Seeing value in what may be fiction works for some but not others, and inevitablysomething is lost. It can be argued that not only do religious myths maintain power in ourlives, but that for most people, some of that power is predicated on
taking myths literally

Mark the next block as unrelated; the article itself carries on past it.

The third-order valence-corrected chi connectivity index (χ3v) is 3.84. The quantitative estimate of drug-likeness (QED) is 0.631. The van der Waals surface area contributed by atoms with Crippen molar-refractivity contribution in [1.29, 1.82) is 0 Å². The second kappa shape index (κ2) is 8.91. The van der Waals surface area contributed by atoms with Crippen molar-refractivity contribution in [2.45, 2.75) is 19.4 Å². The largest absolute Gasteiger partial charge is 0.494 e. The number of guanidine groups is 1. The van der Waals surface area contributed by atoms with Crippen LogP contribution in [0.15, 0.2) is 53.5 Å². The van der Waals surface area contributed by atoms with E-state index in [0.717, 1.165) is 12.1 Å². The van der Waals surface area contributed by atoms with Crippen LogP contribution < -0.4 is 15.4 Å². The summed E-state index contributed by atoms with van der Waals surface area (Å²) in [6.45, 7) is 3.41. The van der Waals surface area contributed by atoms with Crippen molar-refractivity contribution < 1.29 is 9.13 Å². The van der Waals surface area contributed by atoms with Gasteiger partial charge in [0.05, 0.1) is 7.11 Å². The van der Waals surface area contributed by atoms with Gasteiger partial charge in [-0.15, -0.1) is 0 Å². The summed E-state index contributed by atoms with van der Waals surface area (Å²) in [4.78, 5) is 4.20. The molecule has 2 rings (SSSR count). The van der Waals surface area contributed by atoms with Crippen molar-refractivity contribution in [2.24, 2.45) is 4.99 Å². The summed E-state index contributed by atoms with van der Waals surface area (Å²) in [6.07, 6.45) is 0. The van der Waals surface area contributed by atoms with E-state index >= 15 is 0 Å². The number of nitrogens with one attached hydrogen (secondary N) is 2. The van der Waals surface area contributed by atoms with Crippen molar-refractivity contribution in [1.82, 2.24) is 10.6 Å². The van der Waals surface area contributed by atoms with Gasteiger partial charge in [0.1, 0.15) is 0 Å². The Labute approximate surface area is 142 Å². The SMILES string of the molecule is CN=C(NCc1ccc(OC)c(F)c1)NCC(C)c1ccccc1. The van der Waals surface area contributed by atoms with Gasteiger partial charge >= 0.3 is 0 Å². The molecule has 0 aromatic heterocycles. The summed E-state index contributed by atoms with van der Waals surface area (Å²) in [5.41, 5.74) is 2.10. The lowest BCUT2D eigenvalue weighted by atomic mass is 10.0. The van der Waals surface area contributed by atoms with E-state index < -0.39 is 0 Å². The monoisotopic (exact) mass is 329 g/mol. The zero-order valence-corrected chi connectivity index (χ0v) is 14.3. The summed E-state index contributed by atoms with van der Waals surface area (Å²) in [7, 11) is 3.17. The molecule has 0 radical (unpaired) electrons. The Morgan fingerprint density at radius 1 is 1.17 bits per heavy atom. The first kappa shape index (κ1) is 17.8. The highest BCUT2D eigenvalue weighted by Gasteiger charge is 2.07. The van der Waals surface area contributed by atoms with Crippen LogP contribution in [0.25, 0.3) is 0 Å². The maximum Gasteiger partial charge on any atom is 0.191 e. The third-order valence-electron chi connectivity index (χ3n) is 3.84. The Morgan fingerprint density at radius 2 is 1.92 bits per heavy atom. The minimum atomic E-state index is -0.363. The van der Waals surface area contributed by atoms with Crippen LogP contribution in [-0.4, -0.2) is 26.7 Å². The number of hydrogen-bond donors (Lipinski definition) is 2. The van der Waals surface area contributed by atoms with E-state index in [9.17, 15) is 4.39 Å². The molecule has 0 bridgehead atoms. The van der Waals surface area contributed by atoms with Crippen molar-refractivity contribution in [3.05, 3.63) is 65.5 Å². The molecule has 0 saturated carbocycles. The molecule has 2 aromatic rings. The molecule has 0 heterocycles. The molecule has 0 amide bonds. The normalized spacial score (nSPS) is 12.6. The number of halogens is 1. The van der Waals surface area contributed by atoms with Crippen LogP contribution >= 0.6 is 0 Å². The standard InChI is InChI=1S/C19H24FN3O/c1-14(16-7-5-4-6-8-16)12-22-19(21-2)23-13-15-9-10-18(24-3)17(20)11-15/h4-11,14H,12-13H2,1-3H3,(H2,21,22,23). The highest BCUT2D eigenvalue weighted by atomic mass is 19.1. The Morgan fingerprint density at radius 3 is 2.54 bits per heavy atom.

.Belief in a literal, loving Father you can talk to and will someday return and embraceincreases the effectiveness of prayer. Accepting narratives of healing at face valueestablishes expectation for miracles in our lives. What do we do when certainty isyearned for yet unattainable?When this intractable conundrum collides with the culture-changing informationprovided by the internet, the crises of faith and activity ensue. The current approach of evading problems, affirming traditional interpretation, and at most brushing on a veneerof apologetics can propel people into either agnosticism or Gnosticism. Either questionersfeel dissatisfied and alienated by a community they often still love, or “InternetMormons”, like Gnostics of old, read the same texts and attend the same meetings as themajority while secretly coming to radically different conclusions. This is not just an LDSproblem; a majority of atheists are under the age of 35. But the literal and exclusiveclaims of Mormonism intensifies the tension between faith and knowledge.So how do we proceed? I hope that the Church will increasingly adopt an approach thatcontinues to provide the simple narratives that enable people to enjoy the practicalbenefits of their religion, but that they will also provide the framework for the morecomplicated reality. Given the ever increasing chance most people will come acrosspotentially troubling information, this preparation is vital. This is not to say that weshould throw the messy picture at everyone! Few if any would want their parents to sitdown with them and say “I just wanted to spend a few quality hours with you and tell youevery mistake I have ever made.” At the same time, it is critical we all understand ourparents are human, so when we come across that journal entry or story, we have theframework to handle it. My other hopes for the Church in general would be that thosefaithful who are trying to deal with the complex issues be seen as resources rather thanbeing disciplined or marginalized (hopefully this is not happening?) and that every3